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I have am trying to add functionality to allow users to find points that are within a buffer distance inside or outside the parameter of a polygon. The map is in IProjectedCoordinateSystem so to my understanding the the ITopologicalOperator.Buffer is in degree units. I want to be able to use the users provided buffer in meters.

I figured I could project the polygon to another coordinate system, apply the buffer in meters and then convert back. This does not seem to be working correctly. Is this the correct or only way to get a buffer in meters when working in degrees?

private static IGeometry AddBufferToSearchFromGeometry([NotNull] IGeometry originalShape, double buffererSizeInMeters)
{
    IGeometry projectedShape = (originalShape as IClone).Clone() as IGeometry; 
    ISpatialReferenceFactory3 spatialReferenceFactory = new SpatialReferenceEnvironmentClass();
    IProjectedCoordinateSystem projectedCoordinateSystem = spatialReferenceFactory.CreateProjectedCoordinateSystem((int)esriSRProjCSType.esriSRProjCS_NAD1983UTM_11N); 
    projectedCoordinateSystem.SetFalseOriginAndUnits(-180, -90, 1000000);
    projectedShape.Project(projectedCoordinateSystem);
    IGeometry5 bufferedGeometry = (projectedShape as ITopologicalOperator).Buffer(buffererSizeInMeters) as IGeometry5;
    bufferedGeometry.Project5(originalShape.SpatialReference, 0);

    return bufferedGeometry;
    }
  • 2
    There's a lot wrong here. If the coordinate system is projected, the buffer distance by default) should be in the same units. Depending on version, you might be able to create a geodesic buffer directly on a geometry using a GCS. Spatial Ref params, false origin/unit are giving lat/lon based values. See this for an example. – mkennedy May 25 '16 at 19:06
  • They don't make it very easy to add a buffer in linear units to a polygon to filter for some points. I would have thought this was a somewhat common thing. I don't think using a GCS (Geometric Conversion Service?) would be be feasible as it will not always have an internet connection. I guess I don't really understand this. – scott lafoy May 25 '16 at 20:31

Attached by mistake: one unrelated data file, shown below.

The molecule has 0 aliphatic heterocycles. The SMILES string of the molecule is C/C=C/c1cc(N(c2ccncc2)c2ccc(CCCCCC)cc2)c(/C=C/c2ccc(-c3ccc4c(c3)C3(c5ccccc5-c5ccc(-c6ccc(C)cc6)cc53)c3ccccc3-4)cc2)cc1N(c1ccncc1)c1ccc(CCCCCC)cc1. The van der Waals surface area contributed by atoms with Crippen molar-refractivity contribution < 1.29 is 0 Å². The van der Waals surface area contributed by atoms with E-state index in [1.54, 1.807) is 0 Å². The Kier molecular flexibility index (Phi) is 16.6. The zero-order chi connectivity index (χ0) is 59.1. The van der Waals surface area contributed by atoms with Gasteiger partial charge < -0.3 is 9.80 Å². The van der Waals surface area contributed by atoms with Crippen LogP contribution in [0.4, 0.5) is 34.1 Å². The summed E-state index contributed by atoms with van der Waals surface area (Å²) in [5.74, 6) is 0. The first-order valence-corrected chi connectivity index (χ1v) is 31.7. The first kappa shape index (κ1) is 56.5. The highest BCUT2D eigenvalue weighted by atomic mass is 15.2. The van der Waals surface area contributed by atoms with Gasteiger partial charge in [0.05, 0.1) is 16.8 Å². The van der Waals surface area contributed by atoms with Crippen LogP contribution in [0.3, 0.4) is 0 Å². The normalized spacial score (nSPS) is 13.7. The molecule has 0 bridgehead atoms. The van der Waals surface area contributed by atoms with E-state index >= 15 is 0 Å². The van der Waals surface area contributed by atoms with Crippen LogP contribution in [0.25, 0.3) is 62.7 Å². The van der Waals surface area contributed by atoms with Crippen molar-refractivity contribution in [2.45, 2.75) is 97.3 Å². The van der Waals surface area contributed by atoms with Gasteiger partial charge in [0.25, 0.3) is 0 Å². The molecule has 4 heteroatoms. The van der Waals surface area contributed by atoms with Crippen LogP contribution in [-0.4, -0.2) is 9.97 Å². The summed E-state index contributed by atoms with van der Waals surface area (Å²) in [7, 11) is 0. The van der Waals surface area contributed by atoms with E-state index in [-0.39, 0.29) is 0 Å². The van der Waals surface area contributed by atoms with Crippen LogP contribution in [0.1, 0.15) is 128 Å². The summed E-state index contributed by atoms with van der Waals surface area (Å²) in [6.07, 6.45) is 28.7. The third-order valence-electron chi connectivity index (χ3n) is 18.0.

• GCS=geographic coordinate system (in degrees). If the map's in a projected cs (pcs), you should probably build the buffer the same coordinate system, then you don't need to project at all. If you need to also handle the case where the map is using a gcs, depending on version, you may need to project the geometry to a pcs, or you may be able to create a "geodesic-based" buffer. – mkennedy May 25 '16 at 21:55
  • It's been best practice to avoid using a {-180,-90} origin for GCS data since the SDE 1.4 Beta training class was held in 1995. Use {-400,-400} with a scale of 1e+06 or 1e+07, and this error disappears (there's still an issue with the methodology, but you'll be able to make forward progress). – Vince May 26 '16 at 2:08
  • I see what you're doing and it should work, is your originalShape.SpatialReference compatible with NAD1983UTM_11N? I've seen this fall over due to needing a known transformation in the projection, if this is the case you want to use IGeometry5.ProjectEx with an IGeoTransformation. I usually use ISpatialReferenceFactory2.CreateSpatialReference with a SRID code (yours is 26911 I think), I find it easier than specifying a bunch of parameters for a known spatial reference. – Michael Stimson May 27 '16 at 1:14

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